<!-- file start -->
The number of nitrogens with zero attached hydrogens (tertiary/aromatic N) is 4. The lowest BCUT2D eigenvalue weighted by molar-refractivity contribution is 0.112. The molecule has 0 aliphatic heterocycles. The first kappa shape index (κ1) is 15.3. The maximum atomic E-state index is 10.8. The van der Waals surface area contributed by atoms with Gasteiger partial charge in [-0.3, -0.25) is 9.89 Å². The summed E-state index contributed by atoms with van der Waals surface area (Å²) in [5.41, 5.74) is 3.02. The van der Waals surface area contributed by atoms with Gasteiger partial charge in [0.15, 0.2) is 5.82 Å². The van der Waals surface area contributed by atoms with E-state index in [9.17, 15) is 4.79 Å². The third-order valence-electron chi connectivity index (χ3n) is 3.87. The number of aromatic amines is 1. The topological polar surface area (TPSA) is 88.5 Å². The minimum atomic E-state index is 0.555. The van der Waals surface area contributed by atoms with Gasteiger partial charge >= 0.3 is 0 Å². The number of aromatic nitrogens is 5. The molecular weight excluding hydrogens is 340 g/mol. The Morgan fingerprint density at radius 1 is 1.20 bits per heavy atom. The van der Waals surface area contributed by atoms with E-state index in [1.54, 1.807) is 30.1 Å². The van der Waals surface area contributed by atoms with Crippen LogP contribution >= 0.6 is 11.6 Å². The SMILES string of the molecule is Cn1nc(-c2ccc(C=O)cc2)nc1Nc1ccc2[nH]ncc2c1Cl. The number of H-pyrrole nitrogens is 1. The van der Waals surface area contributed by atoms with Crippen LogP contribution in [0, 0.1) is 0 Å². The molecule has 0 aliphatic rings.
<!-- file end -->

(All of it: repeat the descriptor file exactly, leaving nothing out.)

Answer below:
The number of nitrogens with zero attached hydrogens (tertiary/aromatic N) is 4. The lowest BCUT2D eigenvalue weighted by molar-refractivity contribution is 0.112. The molecule has 0 aliphatic heterocycles. The first kappa shape index (κ1) is 15.3. The maximum atomic E-state index is 10.8. The van der Waals surface area contributed by atoms with Gasteiger partial charge in [-0.3, -0.25) is 9.89 Å². The summed E-state index contributed by atoms with van der Waals surface area (Å²) in [5.41, 5.74) is 3.02. The van der Waals surface area contributed by atoms with Gasteiger partial charge in [0.15, 0.2) is 5.82 Å². The van der Waals surface area contributed by atoms with E-state index in [9.17, 15) is 4.79 Å². The third-order valence-electron chi connectivity index (χ3n) is 3.87. The number of aromatic amines is 1. The topological polar surface area (TPSA) is 88.5 Å². The minimum atomic E-state index is 0.555. The van der Waals surface area contributed by atoms with Gasteiger partial charge >= 0.3 is 0 Å². The number of aromatic nitrogens is 5. The molecular weight excluding hydrogens is 340 g/mol. The Morgan fingerprint density at radius 1 is 1.20 bits per heavy atom. The van der Waals surface area contributed by atoms with E-state index in [1.54, 1.807) is 30.1 Å². The van der Waals surface area contributed by atoms with Crippen LogP contribution >= 0.6 is 11.6 Å². The SMILES string of the molecule is Cn1nc(-c2ccc(C=O)cc2)nc1Nc1ccc2[nH]ncc2c1Cl. The number of H-pyrrole nitrogens is 1. The van der Waals surface area contributed by atoms with Crippen LogP contribution in [0, 0.1) is 0 Å². The molecule has 0 aliphatic rings.